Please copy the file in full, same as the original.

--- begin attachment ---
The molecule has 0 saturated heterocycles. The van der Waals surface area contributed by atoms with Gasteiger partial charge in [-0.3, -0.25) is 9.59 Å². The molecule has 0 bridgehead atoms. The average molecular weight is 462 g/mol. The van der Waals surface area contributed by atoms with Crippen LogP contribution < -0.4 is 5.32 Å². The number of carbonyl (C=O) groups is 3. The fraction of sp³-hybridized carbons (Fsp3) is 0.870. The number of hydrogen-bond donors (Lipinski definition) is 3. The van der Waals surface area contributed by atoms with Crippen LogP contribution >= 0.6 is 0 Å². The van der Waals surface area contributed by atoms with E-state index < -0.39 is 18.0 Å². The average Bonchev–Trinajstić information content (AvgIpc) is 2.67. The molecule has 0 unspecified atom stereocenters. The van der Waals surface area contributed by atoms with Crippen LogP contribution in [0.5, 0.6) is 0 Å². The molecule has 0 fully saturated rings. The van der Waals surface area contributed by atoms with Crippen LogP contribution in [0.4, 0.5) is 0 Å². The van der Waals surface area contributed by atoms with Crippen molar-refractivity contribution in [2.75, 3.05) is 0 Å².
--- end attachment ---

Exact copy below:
The molecule has 0 saturated heterocycles. The van der Waals surface area contributed by atoms with Gasteiger partial charge in [-0.3, -0.25) is 9.59 Å². The molecule has 0 bridgehead atoms. The average molecular weight is 462 g/mol. The van der Waals surface area contributed by atoms with Crippen LogP contribution < -0.4 is 5.32 Å². The number of carbonyl (C=O) groups is 3. The fraction of sp³-hybridized carbons (Fsp3) is 0.870. The number of hydrogen-bond donors (Lipinski definition) is 3. The van der Waals surface area contributed by atoms with Crippen LogP contribution >= 0.6 is 0 Å². The van der Waals surface area contributed by atoms with E-state index < -0.39 is 18.0 Å². The average Bonchev–Trinajstić information content (AvgIpc) is 2.67. The molecule has 0 unspecified atom stereocenters. The van der Waals surface area contributed by atoms with Crippen LogP contribution in [0.5, 0.6) is 0 Å². The molecule has 0 fully saturated rings. The van der Waals surface area contributed by atoms with Crippen LogP contribution in [0.4, 0.5) is 0 Å². The van der Waals surface area contributed by atoms with Crippen molar-refractivity contribution in [2.75, 3.05) is 0 Å².